Medications combat Parkinsons disease by:
- Helping nerve cells in the brain make dopamine.
- Mimicking the effects of dopamine in the brain.
- Blocking an enzyme that breaks down dopamine in the brain.
- Reducing some specific symptoms of Parkinsons disease.
Levodopa: Levodopa is a main treatment for the slowness of movement, tremor, and stiffness symptoms of Parkinsons disease. Nerve cells use levodopa to make dopamine, which replenishes the low amount found in the brain of persons with Parkinsons disease. Levodopa is usually taken with carbidopa to allow more levodopa to reach the brain and to prevent or reduce the nausea and vomiting, low blood pressure and other side effects of levodopa. Sinemet® is available in an immediate release formula and a long-acting, controlled release formula. Rytary® is a newer version of levodopa/carbidopa that is a longer-acting capsule. The newest addition is Inbrija®, which is inhaled levodopa. It is used by people already taking regular carbidopa/levodopa for when they have off episodes .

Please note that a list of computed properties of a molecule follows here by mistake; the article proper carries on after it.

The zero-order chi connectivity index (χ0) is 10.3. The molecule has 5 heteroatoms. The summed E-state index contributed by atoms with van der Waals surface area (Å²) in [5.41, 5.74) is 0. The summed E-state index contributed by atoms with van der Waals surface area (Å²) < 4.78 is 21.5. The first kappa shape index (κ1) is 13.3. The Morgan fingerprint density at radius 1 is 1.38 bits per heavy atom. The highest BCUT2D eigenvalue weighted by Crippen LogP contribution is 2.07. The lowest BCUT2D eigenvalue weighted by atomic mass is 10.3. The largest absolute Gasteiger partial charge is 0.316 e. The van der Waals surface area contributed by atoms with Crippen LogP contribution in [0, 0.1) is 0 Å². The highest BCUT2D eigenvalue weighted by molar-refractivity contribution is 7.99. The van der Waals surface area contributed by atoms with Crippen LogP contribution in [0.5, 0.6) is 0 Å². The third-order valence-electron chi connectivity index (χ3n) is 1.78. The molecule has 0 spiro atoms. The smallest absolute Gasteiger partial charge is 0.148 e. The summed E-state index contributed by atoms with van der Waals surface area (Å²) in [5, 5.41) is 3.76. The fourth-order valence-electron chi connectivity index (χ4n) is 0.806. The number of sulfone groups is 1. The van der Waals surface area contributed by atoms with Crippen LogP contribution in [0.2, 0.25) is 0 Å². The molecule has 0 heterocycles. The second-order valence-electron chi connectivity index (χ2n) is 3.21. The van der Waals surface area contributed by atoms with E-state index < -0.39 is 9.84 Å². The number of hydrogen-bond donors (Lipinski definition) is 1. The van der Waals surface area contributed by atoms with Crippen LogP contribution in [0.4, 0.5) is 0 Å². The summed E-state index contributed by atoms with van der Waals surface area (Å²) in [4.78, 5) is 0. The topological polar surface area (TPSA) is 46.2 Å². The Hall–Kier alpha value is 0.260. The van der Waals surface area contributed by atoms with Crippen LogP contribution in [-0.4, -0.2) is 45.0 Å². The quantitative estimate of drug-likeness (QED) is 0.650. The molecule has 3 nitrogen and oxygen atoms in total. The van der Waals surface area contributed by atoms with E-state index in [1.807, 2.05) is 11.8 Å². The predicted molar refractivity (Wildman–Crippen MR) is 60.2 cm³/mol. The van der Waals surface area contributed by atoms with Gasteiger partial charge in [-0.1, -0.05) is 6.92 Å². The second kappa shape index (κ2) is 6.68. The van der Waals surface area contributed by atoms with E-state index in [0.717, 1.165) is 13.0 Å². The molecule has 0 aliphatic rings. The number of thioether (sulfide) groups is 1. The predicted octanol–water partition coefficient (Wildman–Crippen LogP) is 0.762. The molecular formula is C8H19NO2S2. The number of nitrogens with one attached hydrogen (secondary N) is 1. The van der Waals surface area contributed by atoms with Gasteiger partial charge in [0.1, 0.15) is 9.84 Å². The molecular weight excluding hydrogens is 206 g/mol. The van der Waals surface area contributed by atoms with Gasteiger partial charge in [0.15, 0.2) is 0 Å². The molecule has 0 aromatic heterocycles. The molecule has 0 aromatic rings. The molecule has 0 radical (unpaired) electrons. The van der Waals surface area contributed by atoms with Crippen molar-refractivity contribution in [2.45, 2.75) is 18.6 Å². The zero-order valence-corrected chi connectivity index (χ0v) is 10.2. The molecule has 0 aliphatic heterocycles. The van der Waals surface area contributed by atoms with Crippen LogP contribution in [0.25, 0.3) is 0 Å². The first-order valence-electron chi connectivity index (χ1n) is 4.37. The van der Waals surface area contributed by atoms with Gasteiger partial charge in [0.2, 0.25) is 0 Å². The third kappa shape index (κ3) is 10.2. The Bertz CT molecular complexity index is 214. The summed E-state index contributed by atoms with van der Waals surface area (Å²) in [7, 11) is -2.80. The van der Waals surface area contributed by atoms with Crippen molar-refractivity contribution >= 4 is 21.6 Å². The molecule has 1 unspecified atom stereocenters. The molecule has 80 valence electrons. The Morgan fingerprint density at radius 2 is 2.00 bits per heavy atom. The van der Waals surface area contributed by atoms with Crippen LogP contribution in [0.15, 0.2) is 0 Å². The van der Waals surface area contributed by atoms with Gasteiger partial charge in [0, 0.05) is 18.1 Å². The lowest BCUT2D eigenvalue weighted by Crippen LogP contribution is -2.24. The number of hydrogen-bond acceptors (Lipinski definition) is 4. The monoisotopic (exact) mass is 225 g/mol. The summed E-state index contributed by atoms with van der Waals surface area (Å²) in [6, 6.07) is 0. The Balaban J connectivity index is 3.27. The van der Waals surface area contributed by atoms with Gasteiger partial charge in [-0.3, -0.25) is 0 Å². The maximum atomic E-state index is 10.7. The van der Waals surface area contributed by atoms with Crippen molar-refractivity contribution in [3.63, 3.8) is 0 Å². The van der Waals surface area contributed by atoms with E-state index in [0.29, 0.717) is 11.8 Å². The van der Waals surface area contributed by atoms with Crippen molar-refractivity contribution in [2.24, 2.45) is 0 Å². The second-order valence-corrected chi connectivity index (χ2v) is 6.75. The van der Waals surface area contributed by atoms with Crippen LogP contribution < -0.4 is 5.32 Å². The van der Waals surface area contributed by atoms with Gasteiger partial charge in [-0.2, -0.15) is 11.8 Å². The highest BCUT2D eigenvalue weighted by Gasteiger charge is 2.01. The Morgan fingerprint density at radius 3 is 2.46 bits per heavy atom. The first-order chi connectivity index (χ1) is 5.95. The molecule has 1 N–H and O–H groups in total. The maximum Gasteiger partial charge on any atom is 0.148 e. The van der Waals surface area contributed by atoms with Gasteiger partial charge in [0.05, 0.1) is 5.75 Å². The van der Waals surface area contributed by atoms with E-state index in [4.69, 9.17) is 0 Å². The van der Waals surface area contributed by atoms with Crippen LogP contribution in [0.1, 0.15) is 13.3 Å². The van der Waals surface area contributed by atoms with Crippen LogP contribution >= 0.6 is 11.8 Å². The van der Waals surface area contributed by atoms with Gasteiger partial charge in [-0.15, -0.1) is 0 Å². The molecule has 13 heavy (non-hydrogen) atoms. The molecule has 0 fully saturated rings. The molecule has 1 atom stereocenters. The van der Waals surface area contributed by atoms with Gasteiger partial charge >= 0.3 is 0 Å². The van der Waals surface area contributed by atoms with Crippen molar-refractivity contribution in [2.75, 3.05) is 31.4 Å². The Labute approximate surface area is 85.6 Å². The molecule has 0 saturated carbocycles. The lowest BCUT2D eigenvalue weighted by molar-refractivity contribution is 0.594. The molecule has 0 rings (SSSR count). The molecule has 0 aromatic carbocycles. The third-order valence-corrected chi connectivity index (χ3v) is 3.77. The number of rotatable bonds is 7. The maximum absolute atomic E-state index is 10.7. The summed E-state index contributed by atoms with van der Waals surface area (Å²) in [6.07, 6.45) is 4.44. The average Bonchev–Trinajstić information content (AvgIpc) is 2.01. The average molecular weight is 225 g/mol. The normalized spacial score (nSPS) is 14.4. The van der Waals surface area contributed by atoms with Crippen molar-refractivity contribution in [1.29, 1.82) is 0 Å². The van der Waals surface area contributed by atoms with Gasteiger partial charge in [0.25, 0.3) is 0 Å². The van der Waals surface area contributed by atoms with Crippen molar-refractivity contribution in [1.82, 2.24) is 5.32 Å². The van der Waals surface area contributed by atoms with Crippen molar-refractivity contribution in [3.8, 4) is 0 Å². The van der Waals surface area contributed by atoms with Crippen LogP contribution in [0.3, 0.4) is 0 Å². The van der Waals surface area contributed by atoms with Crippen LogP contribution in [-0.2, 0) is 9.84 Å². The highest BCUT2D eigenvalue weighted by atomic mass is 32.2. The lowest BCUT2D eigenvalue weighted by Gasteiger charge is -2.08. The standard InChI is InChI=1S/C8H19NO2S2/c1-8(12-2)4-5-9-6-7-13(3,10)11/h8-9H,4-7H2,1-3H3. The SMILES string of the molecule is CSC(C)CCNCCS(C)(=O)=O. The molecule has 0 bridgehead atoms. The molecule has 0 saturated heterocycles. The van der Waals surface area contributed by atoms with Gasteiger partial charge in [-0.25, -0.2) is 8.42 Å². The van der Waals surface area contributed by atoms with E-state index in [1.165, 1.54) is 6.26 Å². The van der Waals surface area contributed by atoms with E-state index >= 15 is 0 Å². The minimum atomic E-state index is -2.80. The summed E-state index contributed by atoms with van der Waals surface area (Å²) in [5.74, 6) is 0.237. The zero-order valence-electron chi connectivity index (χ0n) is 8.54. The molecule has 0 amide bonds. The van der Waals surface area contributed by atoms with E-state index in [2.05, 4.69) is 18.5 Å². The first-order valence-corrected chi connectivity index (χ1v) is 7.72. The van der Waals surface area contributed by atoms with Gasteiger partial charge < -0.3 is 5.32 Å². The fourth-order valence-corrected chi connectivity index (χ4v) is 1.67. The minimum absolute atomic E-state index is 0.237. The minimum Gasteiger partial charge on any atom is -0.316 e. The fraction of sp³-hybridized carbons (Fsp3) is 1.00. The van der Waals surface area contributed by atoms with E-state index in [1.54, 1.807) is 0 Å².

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How Often Does Parkinsons Run In The Family
Most Parkinsons cases have no connection to a genetic cause, but scientists have found that some gene mutations can heighten an individuals risk. Researchers believe that a better understanding of these genes may improve ways of identifying and treating the illness.
The National Institute of Neurological Disorders and Stroke reports that an estimated 15 to 25 percent of people with Parkinsons have a family history of the disorder. The Michael J. Fox Foundation for Parkinsons Research estimates that about 10 percent of cases are linked with a genetic cause.